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Georgia’s early learning industry – an economic win today with long-term business, social impacts

Georgia Partnership Three students at the Murray County Pre-K Center provide a special message to greet riders during the Georgia Partnership for Excellence in Education Bus Trip Across Georgia. Chuck Barlow, Jr., executive director of SOSSI (Saving Our Sons & Sisters International), took a moment to praise and encourage the three. (Photo by Bill Maddox of Georgia Partnership)

By Guest Columnist KEVIN GREINER, president and CEO of Gas South and board chair of the Georgia Partnership for Excellence in Education

How important is early learning? Even more than you realize.

Early learning is an industry that generates significant and well-substantiated societal benefits. Results from long-term studies like the Perry Preschool Project, the Chicago Child Parent Centers and the Abecedarian Project have documented the long-term impacts of high quality early learning programs: school success, higher achievement test scores, lower rates of grade retention, fewer referrals for special education services, and decreased likelihood of involvement in the juvenile or adult justice system.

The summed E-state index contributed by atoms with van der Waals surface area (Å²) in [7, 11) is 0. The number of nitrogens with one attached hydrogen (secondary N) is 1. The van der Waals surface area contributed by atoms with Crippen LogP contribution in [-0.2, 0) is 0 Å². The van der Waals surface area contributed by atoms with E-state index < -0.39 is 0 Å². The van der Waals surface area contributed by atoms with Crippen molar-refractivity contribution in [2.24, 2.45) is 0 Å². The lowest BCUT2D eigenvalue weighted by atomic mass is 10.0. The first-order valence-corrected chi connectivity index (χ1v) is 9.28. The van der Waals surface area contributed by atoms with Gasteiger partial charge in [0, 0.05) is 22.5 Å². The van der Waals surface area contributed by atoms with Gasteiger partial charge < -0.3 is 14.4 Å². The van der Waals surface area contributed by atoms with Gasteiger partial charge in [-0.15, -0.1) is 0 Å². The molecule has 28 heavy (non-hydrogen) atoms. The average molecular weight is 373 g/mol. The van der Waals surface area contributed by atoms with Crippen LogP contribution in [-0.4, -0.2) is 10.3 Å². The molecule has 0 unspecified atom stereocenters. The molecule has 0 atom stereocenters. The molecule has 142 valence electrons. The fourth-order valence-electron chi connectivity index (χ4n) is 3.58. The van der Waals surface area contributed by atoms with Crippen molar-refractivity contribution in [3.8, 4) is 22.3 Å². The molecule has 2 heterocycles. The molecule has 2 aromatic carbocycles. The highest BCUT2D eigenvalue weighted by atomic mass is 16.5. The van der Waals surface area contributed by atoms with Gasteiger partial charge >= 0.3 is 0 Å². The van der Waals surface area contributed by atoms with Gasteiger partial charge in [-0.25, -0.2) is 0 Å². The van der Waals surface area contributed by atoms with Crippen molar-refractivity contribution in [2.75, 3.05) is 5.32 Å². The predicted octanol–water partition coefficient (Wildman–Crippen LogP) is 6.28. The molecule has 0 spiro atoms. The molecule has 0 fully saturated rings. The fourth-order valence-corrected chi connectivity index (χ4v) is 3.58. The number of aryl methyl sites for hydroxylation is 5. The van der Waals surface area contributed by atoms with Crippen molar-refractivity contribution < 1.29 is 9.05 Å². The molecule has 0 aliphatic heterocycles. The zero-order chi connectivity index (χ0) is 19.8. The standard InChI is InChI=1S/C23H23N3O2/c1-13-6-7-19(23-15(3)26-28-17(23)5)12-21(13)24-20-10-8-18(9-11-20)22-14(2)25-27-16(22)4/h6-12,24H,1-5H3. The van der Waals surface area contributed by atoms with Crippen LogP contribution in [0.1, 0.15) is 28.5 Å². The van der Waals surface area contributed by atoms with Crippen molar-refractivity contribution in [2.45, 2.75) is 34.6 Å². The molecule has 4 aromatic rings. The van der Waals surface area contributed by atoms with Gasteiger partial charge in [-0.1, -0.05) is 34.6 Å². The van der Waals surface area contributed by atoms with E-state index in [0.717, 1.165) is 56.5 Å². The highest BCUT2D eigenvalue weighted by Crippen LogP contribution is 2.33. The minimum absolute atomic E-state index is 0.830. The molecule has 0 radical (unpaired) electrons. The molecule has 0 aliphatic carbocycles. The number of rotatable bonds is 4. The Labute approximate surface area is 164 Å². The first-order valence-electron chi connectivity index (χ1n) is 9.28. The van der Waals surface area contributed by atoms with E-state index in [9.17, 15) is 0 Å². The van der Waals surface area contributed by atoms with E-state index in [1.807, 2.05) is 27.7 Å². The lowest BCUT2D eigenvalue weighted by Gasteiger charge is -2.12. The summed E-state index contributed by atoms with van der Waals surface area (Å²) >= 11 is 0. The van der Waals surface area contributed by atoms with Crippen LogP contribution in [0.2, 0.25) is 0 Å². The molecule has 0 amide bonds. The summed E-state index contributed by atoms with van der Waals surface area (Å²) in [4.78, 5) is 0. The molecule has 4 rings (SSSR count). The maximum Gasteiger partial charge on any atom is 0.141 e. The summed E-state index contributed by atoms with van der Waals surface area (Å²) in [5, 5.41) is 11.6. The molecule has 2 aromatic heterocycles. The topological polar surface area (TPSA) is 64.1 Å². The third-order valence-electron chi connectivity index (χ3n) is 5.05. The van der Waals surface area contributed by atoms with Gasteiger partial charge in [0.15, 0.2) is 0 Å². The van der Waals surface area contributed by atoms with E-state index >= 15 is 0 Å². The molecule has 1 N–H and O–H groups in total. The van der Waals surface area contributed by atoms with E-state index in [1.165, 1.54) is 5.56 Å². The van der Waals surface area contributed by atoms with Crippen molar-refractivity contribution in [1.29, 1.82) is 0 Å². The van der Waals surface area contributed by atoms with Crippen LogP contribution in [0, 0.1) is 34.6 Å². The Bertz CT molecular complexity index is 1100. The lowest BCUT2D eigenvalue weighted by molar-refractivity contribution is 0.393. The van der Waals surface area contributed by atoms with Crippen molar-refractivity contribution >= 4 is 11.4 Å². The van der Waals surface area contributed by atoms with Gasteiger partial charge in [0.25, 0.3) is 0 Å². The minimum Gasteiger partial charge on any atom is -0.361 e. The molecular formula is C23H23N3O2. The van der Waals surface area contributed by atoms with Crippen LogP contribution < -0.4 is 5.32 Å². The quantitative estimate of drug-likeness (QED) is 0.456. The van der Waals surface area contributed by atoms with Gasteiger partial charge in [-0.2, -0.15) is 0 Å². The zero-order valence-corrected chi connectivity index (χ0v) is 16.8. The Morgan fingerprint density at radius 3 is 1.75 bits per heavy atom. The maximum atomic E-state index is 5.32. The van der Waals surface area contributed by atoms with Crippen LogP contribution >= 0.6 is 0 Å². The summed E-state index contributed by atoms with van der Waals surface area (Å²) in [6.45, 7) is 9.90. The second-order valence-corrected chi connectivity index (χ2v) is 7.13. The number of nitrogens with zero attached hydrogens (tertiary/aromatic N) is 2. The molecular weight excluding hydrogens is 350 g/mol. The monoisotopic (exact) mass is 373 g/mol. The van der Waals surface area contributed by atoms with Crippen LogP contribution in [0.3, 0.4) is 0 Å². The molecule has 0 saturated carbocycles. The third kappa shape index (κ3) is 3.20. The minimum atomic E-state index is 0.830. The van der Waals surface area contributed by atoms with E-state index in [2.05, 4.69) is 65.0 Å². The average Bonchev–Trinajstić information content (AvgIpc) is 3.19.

Kevin Greiner

Kevin Greiner

Economists have long argued there is no greater long-term return on investment than high-quality early learning options. Business leaders have also galvanized around the benefits of investing in early learning opportunities for the families of their employees. The availability of stable, high quality child care reduces adult absenteeism at work and leads to a more productive workforce.

For many of our employees at Gas South, job performance is closely linked with the availability and affordability of care for their young children.

These long-term benefits are all excellent arguments supporting investments in early learning. However, a new study commissioned by Bright from the Start: Georgia’s Department of Early Care and Learning (DECAL) – Economic Impact of the Early Care and Education Industry in Georgia – provides even more. This has become a robust industry and an economic driver for Georgia.

The early care and education industry in Georgia annually generates $4.7 billion in economic activity while providing more than 67,000 jobs statewide. Most people probably don’t think of early learning as an “industry,” but by generating almost $5 billion in economic impact, it certainly qualifies.